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ENERGY

Denmark gives cash to 400,000 households hit by energy costs

A cash payout of 6,000 kroner was sent to around 400,000 households in Dennmark on Wednesday in a measure intended to relieve people struggling with high energy costs.

Denmark gives cash to 400,000 households hit by energy costs
Danish minister for climate, energy and critical supplies Dan Jørgensen confirms a one-off cash benefit for eligible homes amid high energy prices in February 2022. Photo: Liselotte Sabroe/Ritzau Scanpix

The one-off payouts, which were agreed by parliament in March, were sent on Wednesday to over 400,000 households which meet the criteria set to receive the relief.

“We hope that this outstretched hand of 6,000 kroner will be a helping hand in a difficult time for Danes who are finding it hardest of all due to increasing heating prices,” the minister for climate, energy and critical supplies, Dan Jørgensen, said in a statement.

All residents of Denmark are eligible to receive the payments, provided their household meets the relevant criteria – not just Danish nationals as could be inferred from Jørgensen’s statement.

“It was important for the parties behind this agreement to help in a way that could be felt and in a targeted way. We think this cash will make a difference,” he said.

Households with a collective pre-tax income of under 706,000 kroner are eligible for the one-off cash boosts, which are costing the government 2.4 billion kroner.

Additionally, the household should be primarily heated by individual gas heaters, electronic radiators or be located in a district heating area in which the heating is produced by at least 65 percent gas.

Eligible houses do not have to apply for the cheque and will receive the payment automatically to their designated account (Nemkonto). In households with more than one person, the oldest member of the household receives the payment.

Errors in registration data can result in households which meet the criteria not receiving payments automatically, according to the Danish Energy Agency. People who believe that their household meets the criteria, but have not received the money, will be able to apply for it to be sent to them at a later date. Application will be possible from January 2023.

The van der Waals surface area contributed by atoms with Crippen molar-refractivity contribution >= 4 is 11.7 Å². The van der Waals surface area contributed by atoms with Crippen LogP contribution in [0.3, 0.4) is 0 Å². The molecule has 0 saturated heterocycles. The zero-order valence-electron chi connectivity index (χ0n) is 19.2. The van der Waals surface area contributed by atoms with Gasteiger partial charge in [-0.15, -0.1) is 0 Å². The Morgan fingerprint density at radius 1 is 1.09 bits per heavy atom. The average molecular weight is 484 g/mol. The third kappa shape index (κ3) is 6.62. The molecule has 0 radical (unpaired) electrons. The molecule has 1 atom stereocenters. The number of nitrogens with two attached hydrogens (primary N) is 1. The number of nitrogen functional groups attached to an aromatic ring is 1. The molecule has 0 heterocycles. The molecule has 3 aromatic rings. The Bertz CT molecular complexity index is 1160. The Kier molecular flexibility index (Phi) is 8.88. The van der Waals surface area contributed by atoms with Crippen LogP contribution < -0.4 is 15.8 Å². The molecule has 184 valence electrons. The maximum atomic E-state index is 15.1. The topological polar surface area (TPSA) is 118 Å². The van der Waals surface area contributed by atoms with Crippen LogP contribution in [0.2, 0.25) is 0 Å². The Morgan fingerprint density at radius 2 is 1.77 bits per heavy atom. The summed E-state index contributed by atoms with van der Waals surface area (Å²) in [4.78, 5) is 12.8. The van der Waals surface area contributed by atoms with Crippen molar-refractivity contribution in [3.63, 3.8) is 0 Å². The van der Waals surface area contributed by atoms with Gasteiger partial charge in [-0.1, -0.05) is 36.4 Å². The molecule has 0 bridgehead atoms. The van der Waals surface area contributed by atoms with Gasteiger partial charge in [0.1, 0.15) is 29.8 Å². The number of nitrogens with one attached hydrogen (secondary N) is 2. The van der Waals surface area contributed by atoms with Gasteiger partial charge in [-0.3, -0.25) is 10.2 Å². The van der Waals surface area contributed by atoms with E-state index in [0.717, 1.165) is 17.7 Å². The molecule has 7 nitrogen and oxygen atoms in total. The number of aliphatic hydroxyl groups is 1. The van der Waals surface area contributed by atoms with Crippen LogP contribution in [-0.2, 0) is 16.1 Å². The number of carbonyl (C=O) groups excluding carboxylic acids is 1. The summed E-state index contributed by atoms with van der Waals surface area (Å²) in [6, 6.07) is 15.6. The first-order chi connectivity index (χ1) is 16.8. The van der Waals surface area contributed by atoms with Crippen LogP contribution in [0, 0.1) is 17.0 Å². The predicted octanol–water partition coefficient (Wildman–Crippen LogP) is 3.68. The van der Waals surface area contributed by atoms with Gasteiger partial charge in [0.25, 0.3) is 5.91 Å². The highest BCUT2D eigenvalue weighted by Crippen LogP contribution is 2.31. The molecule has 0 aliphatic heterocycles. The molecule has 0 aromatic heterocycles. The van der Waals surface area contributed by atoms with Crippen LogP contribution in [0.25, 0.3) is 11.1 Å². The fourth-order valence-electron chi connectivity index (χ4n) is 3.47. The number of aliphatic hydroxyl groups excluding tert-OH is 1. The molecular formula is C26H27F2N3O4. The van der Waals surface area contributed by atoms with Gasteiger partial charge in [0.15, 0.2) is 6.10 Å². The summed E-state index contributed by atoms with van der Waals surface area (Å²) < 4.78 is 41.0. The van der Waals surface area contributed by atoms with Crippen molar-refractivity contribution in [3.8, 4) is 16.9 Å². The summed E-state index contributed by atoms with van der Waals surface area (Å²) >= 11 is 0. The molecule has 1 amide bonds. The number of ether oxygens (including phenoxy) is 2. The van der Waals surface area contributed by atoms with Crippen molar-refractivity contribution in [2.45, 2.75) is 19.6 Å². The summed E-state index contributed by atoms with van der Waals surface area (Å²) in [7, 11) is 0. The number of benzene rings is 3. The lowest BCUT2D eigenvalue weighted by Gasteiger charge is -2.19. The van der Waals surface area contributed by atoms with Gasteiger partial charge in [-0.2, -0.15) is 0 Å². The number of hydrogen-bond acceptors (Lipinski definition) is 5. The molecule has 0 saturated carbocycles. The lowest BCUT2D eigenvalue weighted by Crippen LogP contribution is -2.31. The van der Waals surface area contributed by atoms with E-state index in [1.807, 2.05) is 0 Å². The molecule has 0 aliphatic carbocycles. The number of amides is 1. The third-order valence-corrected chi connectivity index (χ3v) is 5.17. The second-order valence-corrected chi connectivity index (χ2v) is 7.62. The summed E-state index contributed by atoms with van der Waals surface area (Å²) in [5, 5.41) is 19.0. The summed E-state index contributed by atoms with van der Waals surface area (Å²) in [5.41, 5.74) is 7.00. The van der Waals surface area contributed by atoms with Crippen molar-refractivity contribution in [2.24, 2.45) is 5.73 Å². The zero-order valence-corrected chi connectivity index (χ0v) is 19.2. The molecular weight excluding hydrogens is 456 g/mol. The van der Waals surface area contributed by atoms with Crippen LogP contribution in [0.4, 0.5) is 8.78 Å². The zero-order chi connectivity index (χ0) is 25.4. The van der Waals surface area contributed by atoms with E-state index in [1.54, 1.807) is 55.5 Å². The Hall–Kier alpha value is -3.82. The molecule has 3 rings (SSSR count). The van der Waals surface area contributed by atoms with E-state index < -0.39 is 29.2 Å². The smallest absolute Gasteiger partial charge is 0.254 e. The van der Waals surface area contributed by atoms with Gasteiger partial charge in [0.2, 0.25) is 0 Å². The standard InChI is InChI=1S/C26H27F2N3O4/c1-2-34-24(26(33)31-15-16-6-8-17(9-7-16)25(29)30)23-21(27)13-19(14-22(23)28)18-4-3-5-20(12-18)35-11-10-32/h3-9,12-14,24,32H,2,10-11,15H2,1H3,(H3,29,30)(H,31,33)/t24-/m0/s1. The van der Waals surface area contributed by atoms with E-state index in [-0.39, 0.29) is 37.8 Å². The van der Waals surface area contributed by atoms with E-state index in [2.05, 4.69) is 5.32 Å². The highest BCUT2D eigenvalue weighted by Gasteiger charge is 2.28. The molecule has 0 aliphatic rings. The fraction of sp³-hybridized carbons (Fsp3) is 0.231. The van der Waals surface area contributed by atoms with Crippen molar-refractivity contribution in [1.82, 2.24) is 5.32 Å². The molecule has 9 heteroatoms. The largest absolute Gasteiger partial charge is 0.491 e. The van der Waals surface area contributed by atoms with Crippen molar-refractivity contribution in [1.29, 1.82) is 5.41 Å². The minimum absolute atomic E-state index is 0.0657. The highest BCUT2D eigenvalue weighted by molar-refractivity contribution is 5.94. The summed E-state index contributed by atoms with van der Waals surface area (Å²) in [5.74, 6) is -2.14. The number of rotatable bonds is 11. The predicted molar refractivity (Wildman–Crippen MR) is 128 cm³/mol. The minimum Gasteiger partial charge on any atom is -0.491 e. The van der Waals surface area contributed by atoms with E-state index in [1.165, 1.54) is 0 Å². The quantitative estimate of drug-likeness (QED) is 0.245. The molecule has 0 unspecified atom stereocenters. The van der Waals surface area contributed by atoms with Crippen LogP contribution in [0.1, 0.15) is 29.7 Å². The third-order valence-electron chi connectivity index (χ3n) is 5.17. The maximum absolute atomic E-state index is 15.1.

Jørgensen said on Wednesday that the government did not expect any further cash payouts to be made to homes heated by gas. Instead, the government’s focus is to move away from dependence on gas as an energy source.

“Before the summer holidays we made a plan that ensures we phase out gas as a heating source, he said.

READ ALSO: Denmark announces major plan to replace gas heating in homes

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ENERGY

Denmark’s energy infrastructure on alert after Nord Stream gas leakages

Denmark’s Energy Agency has asked the national infrastructure operator to raise its alert level for the gas and electricity sector following leaks at three different sections of gas pipe near Baltic Sea island Bornholm.

Denmark’s energy infrastructure on alert after Nord Stream gas leakages

The Energy Agency confirmed in a statement that it had made the request of Energinet, the company responsible for the overall operation of the Danish electricity and gas system.

“Breaches of gas pipelines occur extremely rarely and we therefore see the need to raise the alert level as a result of the events we have seen during the last day,” Danish Energy Agency director Kristoffer Böttzauw said.

“We want to ensure thorough observation of Denmark’s critical infrastructure to strengthen supply security going forward,” he said.

The alert level has been raised to orange, the second-highest level.

Orange level means that companies in the sector are to be alert to security at their facilities.

The higher alert level means that “the physical security of vital buildings and installations is checked,” Böttzauw told news wire Ritzau.

“You make sure that fences are intact, that security cameras are working and that there are regular patrols. And you limit access as much as possible,” he said.

The energy agency director was not drawn to speculate on the cause of the leakages, which occurred on sections of the Nord Stream 2 and Nord Stream 1 Russia-to-Europe gas pipelines in the Baltic Sea.

“It’s too early to say [what caused it]. We will naturally do all we can to investigate together with the relevant authorities, including the military and police,” he said.

The Nord Stream 1 leaks were first spotted Monday evening, an hour after a drop in pressure was reported in Nord Stream 2, according to the Swedish Maritime Administration (SMA).

One of the leaks on the Nord Stream 1 pipeline occurred in the Danish economic zone and the other in the Swedish economic zone.

Danish F-16 fighter jets were scrambled to photograph the area on Monday after Danish authorities were alerted to a possible leak.

Newspaper Jyllands-Posten reported that the aircraft observed the “sea bubbling” at a location southeast of Bornholm.

The Danish Navy frigate Absalon has meanwhile been sent to the area around Bornholm, broadcaster DR reports.

The frigate will observe the area and warn civil maritime traffic to keep a distance, according to DR.

READ ALSO: Nord Stream 1 gas pipeline hit by ‘leaks’ in Swedish and Danish zones

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